Step 2 can be skipped if you came up with a master list of 20+ names that you really like in Step 1, and feel confident one of your baby’s names is on that list. If however, after doing the last step you find you only have a list of 5 names and you aren’t sure the right name is on that list, expanding the list again may be necessary.
Referencing your preferred style families, look up each “Style Family” (chapter 10.) in The Baby Name Wizard, and add any other names to your master list you had overlooked in Step 1.
Step 3: Pick Your Final Contenders
At this point, you should have a good master list. To further narrow down your list, decide your other priorities. Ask yourself; is the baby’s last name easy or difficult to work with? Do you have other children or plan to have more children? How important is it that your children’s names “go together”? How important is individuality vs. fitting in? Have you picked an honoring middle name? How important is it that the first and middle name “go together”?
Here’s an example of how a hypothetical family may narrow down their list (complete Step 3.):
Scenario: Amy and Dan Smith are expecting their first child and don’t plan any more. They live in Kansas. They know they are having a girl, and Dan teaches 3rd grade and knows a lot of children, often hearing the same names over and over. Here is their priority list:
1. Name Style: The Smith’s decided they liked The Baby Name Wizard’s “English” Style Family to honor their English heritage, and listed these names from that family:
2. Popularity: Because their last name is very common, the Smiths decide to limit their list to names outside the top 300, which eliminates (based on 2010 rankings):
3. Coordination with Last Name: While Smith is fairly easy to work with, the couple decides names with strong S sounds don’t sound as nice with Smith, especially names that end is S (or the S sound). This eliminates:
Beatrice – the names almost run together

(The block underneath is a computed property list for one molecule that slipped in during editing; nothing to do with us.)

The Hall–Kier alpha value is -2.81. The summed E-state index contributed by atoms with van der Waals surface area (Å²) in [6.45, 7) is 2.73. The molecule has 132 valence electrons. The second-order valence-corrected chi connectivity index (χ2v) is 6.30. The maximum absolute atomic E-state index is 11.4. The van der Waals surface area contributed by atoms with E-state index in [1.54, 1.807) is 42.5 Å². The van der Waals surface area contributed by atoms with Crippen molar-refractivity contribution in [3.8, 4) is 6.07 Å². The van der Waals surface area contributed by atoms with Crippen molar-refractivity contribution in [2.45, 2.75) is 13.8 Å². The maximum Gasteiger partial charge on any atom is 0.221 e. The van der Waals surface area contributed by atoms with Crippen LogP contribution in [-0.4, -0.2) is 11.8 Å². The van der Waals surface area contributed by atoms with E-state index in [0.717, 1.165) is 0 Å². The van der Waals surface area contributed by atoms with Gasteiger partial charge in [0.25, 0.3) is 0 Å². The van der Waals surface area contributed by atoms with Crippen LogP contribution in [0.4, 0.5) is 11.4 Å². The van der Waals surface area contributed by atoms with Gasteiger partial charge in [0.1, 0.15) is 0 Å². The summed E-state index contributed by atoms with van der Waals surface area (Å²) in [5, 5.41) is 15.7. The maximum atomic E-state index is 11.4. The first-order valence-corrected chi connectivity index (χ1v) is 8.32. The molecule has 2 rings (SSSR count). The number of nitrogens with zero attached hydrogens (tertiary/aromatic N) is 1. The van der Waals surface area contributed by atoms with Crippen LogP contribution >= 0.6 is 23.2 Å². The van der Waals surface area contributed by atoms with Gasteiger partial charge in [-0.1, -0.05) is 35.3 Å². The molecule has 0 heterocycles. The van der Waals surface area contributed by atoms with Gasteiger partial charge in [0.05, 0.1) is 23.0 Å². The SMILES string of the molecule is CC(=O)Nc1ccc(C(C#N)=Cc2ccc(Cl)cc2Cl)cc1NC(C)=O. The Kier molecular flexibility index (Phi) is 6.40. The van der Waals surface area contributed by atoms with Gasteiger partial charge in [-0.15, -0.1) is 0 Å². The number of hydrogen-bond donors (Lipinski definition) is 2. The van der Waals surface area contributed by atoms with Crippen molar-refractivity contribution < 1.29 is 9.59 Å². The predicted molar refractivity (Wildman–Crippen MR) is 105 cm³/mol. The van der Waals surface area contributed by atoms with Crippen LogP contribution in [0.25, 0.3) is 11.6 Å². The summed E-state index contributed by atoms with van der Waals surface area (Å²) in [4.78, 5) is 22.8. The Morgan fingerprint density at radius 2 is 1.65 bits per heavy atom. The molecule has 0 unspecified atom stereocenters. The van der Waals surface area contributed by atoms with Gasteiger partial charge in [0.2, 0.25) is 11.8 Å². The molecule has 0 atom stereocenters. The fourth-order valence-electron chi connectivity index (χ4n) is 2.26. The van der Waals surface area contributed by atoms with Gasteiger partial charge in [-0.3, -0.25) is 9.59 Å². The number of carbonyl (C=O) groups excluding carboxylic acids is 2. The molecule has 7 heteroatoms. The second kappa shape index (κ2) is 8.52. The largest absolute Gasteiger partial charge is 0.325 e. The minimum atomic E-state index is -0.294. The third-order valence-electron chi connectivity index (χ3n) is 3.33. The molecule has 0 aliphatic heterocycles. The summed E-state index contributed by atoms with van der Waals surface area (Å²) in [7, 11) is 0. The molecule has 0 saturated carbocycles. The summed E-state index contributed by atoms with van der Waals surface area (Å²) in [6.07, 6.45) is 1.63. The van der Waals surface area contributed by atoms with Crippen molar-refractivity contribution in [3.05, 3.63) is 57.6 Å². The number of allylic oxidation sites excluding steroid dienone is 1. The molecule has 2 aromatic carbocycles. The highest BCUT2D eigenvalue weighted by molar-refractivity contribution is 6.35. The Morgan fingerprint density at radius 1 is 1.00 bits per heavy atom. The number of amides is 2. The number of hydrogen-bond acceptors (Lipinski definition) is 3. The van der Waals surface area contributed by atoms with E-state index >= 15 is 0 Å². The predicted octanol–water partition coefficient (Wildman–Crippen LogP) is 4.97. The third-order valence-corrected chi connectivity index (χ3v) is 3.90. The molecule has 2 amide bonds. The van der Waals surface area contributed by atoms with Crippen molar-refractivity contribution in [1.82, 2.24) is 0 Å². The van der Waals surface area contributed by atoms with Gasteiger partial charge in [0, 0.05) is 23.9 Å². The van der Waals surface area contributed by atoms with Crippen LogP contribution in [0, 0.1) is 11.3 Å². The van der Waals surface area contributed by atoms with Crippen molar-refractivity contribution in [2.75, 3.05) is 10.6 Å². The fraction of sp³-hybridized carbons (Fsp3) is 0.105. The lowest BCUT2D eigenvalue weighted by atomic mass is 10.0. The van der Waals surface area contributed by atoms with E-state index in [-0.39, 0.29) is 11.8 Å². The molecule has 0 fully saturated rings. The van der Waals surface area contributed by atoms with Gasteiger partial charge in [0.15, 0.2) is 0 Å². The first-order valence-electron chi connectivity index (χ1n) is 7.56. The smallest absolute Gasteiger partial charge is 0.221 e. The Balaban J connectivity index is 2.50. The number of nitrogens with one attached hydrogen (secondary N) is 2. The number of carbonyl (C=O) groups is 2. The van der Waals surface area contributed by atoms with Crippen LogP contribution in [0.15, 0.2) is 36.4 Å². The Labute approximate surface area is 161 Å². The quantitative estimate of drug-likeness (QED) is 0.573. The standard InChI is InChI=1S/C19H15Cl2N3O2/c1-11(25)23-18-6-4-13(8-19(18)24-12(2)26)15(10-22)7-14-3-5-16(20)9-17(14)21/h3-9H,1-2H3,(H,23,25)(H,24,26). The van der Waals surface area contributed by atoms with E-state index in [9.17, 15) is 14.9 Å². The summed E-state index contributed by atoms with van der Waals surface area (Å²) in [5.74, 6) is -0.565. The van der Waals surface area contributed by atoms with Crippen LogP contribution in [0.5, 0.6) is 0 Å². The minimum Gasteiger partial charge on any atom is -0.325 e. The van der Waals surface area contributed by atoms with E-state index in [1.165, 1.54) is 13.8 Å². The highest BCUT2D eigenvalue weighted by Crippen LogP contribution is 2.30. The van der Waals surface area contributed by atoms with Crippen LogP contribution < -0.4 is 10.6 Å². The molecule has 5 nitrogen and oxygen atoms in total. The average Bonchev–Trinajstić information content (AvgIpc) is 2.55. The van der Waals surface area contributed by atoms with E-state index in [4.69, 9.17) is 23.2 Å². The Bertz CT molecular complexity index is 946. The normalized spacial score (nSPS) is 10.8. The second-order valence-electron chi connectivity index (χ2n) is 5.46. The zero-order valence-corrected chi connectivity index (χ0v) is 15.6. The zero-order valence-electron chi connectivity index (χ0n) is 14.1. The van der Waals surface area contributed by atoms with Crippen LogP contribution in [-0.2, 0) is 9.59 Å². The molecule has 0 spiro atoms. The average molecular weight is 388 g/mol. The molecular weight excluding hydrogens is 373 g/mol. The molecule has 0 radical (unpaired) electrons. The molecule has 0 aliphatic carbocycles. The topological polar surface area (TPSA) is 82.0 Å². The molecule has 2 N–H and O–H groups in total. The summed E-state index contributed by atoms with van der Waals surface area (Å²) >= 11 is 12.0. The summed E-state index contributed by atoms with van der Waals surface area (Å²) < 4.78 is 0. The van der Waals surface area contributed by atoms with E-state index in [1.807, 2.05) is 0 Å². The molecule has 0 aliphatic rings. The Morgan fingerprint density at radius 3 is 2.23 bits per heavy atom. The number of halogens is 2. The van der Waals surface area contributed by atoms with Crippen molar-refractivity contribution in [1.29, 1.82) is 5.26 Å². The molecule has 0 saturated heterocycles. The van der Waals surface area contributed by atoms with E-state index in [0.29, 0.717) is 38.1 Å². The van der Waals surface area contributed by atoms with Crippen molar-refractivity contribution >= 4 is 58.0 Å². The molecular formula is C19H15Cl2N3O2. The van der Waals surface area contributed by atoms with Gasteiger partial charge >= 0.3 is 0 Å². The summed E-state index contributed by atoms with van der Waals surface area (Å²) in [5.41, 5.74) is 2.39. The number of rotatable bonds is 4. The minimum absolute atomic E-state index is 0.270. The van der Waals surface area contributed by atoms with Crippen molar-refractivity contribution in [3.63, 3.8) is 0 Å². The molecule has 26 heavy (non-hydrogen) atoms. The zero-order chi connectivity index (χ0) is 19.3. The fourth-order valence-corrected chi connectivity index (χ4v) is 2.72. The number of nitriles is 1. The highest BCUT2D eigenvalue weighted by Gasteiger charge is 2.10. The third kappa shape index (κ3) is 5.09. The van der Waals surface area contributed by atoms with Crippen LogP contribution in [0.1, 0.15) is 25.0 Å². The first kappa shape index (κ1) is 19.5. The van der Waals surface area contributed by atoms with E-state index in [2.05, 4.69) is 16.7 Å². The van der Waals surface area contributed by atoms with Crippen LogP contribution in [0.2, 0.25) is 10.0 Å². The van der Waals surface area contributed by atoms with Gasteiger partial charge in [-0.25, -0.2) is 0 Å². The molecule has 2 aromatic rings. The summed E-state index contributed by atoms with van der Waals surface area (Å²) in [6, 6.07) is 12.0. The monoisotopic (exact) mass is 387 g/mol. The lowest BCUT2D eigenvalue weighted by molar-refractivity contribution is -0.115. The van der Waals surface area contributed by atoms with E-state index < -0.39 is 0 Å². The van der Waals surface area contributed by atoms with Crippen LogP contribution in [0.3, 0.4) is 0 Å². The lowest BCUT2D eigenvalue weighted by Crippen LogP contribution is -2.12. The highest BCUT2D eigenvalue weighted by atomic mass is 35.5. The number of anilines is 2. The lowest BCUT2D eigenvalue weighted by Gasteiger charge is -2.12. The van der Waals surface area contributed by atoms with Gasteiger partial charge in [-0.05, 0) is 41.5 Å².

4. Coordination with Honoring Middle Name: Amy wants to use Margaret as a middle name in honor of her Grandmother. The remaining names are listed together with the middle and last names.
Amabel Margaret Smith
Camilla Margaret Smith
Gemma Margaret Smith
Imogen Margaret Smith
Petula Margaret Smith
Zara Margaret Smith
The couple feels all the names go well enough with the middle and last name. The combos are a little M-heavy, but the couple likes that. Consequently this doesn’t narrow down their list, which is now at six.
Six is not a bad number. They could take this list to the hospital or think about the names for the next few days, but the Smiths decided they would like to cut at least a couple more names.
They decide to add a fifth item to their priority list, which is really just a preference, not a deal breaker:
5. Fits-in With the Locals: Most of the names on the list aren’t terribly difficult to bear, but this couple considers that they live in a small mid-western town with many older neighbors who are among the last to embrace new trends. Because of this, they decide some of the more exotic names may be difficult for their child to bear.
The couple decides based on these criteria to drop Imogen. Many of the older neighbors may mispronounce Imogen as IM-O-JEAN. Petula is very pretty and may go back on the list, but for the time being, the couple suspects the name may stand out too much among their child’s peers. Zara is another name that may go back on the list, but is moved to the back-burner, while the couple decides how likely Zara could be confused with Sarah.
At this point, this hypothetical couple has a good working list of: Amabel, Camilla, and Gemma. Petula and Zara are on the backup list. With these remaining names, relying on gut feelings is not only OK, but advisable. This couple is satisfied that they are close to picking the right name for their baby.
They decide to check out some name forums and blogs to get opinions on their finalist names. Amy creates an online poll. 🙂
Readers: What name would you pick for the fictional Smiths?